A Planetary Avant-Garde: Experimental Literature Networks and the Legacies of Iberian Colonialism


This Hispanic Studies graduate seminar focuses on the literary and artistic period known as the historical avant-garde (1909-1930) with a global, planetary perspective in relation to the legacies of Iberian colonialism across the world. As a historical event closely intertwined with the global expansion of Western colonialism, capitalism, and industrialization during the early twentieth century, the historical avant-garde constitutes a rich period during which various transnational connections are articulated, experienced, and imagined across the world beyond a merely European or Anglo-American framework as it relates to the impact of Iberian colonialism in different regions of the globe. While providing a theoretical introduction to avant-garde and global modernist studies, with archive of primary sources related to the field of Hispanic Studies, as well as Lusophone Studies, our course will study instances of experimental literature networks emerging during the historical avant-garde across Western Europe, East Asia, West Africa, and the Americas.The course format thus aims to combine the analysis of important critical and theoretical readings across these sub-fields, with the close reading of a series of primary readings central to global avant-garde. Through the examination of the work of authors like Almada Negreiros and Fernando Pessoa (Portugal), Tarsila do Amaral and Oswald de Andrade (Brazil), Vicente Huidobro (Chile), Jose García Villa and Angela Manalang Gloria (Philippines)-as well as theoretical readings by Laura Doyle, Gayatri Spivak, Marjorie Perloff, Peter Bürger, Dipesh Chakravarty, Bruno Latour, Caroline Levine, Benedict Anderson, and Tamar Herzog among others-this course will explore the interrelated aesthetic, linguistic, sociohistorical, and geopolitical dimensions of the emergence of a planetary avant-garde during the first three decades of the 20th century, as well as its various rearticulations in the 1960s and the contemporary period. Taught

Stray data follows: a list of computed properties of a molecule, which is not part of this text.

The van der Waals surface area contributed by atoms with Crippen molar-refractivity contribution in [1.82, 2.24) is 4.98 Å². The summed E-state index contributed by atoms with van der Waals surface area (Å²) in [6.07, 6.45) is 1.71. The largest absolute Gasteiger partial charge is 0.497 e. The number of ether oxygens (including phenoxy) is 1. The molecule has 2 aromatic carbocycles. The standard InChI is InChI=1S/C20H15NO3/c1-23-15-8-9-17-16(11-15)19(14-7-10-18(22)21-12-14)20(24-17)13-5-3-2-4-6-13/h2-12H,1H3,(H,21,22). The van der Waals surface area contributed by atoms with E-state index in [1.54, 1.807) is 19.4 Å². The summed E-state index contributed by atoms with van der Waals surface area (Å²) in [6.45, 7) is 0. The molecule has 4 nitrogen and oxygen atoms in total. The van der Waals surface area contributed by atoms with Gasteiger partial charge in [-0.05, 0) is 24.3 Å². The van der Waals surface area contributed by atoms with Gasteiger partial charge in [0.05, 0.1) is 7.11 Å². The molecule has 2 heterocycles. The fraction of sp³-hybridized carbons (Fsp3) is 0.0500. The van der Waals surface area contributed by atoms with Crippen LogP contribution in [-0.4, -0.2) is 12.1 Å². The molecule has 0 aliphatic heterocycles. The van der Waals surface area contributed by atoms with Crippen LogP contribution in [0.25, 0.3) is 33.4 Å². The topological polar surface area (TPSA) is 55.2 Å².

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Section 01

A Planetary Avant-Garde: Experimental Literature Networks and the Legacies of Iberian Colonialism - 01
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